Growth, reforms and change at the Fed’s helm could propel US dollar

Sterling in limbo amid data and political wobbles

09 Oct 2017

  • The US economy is improving
  • UK: further macroeconomic disappointments may halt sterling’s recovery
  • Asset allocation: long IBEX vs. MIB equity trade maintained

US equities touched further record highs, but elsewhere, equity markets were rather unexciting. Emerging market equities did well, led by Asian stocks. US small caps continued to gain on the back of tax reform talks. Meanwhile, the VIX volatility index held at extremely low levels (see chart). In currencies, the US dollar continued to strengthen slowly, while sterling weakened. Commodities had a mixed week.

Crude oil gained on positive news of talks between Saudi Arabia and Russia to strengthen their cooperation to curb global oversupply. However, the gains were wiped out by market concerns over fallout from hurricane Nate, which hit the US mainland over the weekend.

US Treasury yields rose on the back of positive macroeconomic data. The German Bund moved sideways over the week, while Spanish bonds started the week with a rally amid the political unrest in Catalonia before reversing as the mood appeared to become more reasonable and as economic data such as the purchasing managers’ index (PMI) remained strong.



This week’s macroeconomic numbers were on the whole positive. While the eagerly awaited jobs data surprised to the downside (mainly hurricane-related, with largest drops seen in the leisure and hospitality sectors), market participants focused on indicators that are pointing to an improving economy and a tightening job market. The unemployment rate, which stems from the household survey as opposed to non-farm jobs which are based on a survey of businesses, fell by more than expected, to 4.2%. We believe this number is more relevant since people not at work due to bad weather are not considered jobless. Average hourly earnings (see chart) – surely the focus of the employment data – highlighted the ongoing tightening of the job market.

Car sales for September underscored the improvement in the economy, partly reflecting higher demand to replace damaged vehicles after the recent hurricanes, but nevertheless well above market expectations. Leading indicators suggested stronger GDP growth. The manufacturing PMI soared to its highest since May 2004. The report pushed the US dollar higher.



In our view, accelerating US growth and renewed discussions on tax reform should support the US dollar. The currency could also gain once Fed Chair Janet Yellen’s successor is known. The two names that appear to be holding the market’s attention are Jerome Powell, currently a member of the Fed’s board, and former Fed board governor Kevin Warsh. Both appear to favour a more hawkish policy. We see Powell as the frontrunner and believe he would bring more policy continuity than Warsh, who has vocally opposed quantitative easing. The appointment may be announced in the coming days.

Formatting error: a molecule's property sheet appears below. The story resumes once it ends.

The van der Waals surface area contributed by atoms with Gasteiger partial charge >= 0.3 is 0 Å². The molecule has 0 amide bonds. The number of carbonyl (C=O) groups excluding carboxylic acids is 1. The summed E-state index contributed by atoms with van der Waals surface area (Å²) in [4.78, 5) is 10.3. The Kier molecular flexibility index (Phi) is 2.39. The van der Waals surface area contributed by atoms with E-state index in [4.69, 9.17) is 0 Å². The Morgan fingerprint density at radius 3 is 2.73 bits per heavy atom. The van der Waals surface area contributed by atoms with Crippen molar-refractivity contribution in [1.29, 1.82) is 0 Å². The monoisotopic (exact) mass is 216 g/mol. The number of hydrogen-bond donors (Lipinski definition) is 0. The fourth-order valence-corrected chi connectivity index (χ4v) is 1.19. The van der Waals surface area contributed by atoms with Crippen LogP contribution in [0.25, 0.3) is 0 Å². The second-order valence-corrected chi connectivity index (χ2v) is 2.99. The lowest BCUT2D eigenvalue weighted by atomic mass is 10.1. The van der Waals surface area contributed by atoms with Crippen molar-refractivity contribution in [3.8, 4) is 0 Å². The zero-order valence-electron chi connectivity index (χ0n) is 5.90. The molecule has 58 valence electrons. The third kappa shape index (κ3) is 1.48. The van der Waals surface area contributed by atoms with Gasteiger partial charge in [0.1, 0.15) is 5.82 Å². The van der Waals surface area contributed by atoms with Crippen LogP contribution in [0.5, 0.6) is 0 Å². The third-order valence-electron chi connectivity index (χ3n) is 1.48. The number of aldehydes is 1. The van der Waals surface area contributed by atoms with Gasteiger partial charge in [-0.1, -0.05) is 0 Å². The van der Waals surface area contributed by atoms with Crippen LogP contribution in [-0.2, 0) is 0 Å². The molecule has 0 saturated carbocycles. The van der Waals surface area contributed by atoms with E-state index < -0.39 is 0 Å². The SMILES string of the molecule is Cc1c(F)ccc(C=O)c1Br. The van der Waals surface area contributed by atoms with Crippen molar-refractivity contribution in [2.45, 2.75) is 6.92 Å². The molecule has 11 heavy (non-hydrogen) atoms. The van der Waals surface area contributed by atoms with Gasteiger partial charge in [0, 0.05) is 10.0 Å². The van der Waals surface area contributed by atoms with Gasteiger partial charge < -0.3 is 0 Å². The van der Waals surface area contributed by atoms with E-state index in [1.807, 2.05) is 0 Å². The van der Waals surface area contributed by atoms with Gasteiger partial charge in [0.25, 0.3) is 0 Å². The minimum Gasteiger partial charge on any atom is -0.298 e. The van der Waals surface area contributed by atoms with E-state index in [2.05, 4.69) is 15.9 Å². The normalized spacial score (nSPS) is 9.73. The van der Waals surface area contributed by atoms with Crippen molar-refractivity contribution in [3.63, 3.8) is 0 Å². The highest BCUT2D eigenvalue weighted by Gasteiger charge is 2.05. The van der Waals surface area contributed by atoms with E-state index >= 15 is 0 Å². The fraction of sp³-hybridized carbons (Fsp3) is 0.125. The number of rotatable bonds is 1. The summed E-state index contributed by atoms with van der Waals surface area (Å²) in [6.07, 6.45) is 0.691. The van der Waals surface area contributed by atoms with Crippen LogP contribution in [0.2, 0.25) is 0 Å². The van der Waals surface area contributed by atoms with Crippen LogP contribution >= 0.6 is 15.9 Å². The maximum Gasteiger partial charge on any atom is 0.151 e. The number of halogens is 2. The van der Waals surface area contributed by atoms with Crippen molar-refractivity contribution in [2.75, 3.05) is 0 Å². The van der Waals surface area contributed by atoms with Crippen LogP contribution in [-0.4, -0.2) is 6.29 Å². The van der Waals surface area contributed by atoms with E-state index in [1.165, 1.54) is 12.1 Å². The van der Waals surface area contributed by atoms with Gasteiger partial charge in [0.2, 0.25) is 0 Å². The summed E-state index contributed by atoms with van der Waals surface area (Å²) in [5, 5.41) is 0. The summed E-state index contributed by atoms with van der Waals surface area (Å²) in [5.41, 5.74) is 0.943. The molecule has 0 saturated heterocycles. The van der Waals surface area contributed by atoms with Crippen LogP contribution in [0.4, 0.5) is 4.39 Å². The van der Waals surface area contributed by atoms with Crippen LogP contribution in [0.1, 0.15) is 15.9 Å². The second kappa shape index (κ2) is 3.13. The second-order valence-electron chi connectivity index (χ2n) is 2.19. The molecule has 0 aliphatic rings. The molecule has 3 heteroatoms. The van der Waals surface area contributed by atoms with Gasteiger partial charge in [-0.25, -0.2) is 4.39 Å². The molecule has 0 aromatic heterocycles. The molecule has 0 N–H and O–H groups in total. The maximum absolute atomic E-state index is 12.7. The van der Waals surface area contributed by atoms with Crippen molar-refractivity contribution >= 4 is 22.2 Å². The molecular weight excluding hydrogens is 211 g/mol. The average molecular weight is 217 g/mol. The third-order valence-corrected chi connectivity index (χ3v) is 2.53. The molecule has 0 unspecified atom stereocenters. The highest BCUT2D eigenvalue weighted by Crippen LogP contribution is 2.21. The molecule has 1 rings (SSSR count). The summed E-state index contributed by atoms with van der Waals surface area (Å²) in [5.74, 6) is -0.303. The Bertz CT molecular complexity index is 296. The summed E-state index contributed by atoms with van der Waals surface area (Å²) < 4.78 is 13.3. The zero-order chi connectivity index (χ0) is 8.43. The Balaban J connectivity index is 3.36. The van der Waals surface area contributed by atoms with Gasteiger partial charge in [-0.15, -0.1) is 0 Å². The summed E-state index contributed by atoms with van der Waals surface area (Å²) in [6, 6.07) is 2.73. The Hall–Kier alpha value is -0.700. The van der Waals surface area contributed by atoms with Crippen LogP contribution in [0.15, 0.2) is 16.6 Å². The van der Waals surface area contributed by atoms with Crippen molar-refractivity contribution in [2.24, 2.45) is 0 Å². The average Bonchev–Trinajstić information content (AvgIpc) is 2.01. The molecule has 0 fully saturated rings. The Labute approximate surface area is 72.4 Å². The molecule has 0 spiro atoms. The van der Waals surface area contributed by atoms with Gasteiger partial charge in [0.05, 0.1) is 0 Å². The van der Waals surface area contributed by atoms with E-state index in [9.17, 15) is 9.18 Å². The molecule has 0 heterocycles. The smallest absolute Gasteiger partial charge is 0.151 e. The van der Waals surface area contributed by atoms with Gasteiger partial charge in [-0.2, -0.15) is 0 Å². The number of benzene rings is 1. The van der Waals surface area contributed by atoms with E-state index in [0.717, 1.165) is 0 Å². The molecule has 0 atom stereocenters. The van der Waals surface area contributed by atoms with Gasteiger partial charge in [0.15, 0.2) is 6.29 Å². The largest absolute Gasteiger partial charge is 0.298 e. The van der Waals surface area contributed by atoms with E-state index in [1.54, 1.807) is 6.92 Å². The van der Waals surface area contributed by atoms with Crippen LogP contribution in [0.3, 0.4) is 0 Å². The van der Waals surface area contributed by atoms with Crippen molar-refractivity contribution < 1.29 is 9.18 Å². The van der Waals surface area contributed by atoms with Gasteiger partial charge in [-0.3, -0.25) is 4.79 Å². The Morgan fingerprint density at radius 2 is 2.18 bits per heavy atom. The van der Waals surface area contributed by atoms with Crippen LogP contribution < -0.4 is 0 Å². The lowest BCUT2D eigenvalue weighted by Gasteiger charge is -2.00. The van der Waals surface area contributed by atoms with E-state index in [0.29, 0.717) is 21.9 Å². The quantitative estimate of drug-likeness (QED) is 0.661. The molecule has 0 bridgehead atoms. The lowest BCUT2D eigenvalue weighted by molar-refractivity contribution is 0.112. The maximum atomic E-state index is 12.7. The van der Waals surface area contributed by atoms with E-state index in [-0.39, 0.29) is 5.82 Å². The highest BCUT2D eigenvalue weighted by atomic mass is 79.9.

ECB policy could also be supportive of the US dollar as a dovish stance weakens the euro. ECB Chief Economist Praet has said “a very substantial degree of monetary accommodation is still needed for underlying inflation pressures to gradually build up and support headline inflation developments in the medium term”. According to Praet, the ECB appears to be contemplating cutting its asset purchase programme significantly, but extending its duration.



Prime Minister Theresa May struck a reassuring tone on Brexit at the annual Conservative party conference, but did not present any details, while the UK-EU negotiations on a trade deal are at a standstill. The ruling Conservatives look more and more divided and there have been calls for May to resign. We do not expect this as replacing her would waste more time in the negotiations and could entail a risk of a Labour victory if general elections had to be held.

Recent data has disappointed. The composite PMI rose slightly due to improving services sector figures, but the manufacturing and construction PMIs fell. New vehicle sales decelerated for the 6th month in a row, highlighting consumer uncertainties. We are closely watching the data to assess whether the Bank of England will want to remain hawkish in the medium term.



Our long IBEX versus MIB trade, illustrating our preference for the Spanish equity market over the Italian bourse, suffered over the unrest related to Catalonia’s independence bid. We are maintaining our position with our positive outlook supported by upbeat macroeconomic indicators, but we will continue to monitor the political situation.




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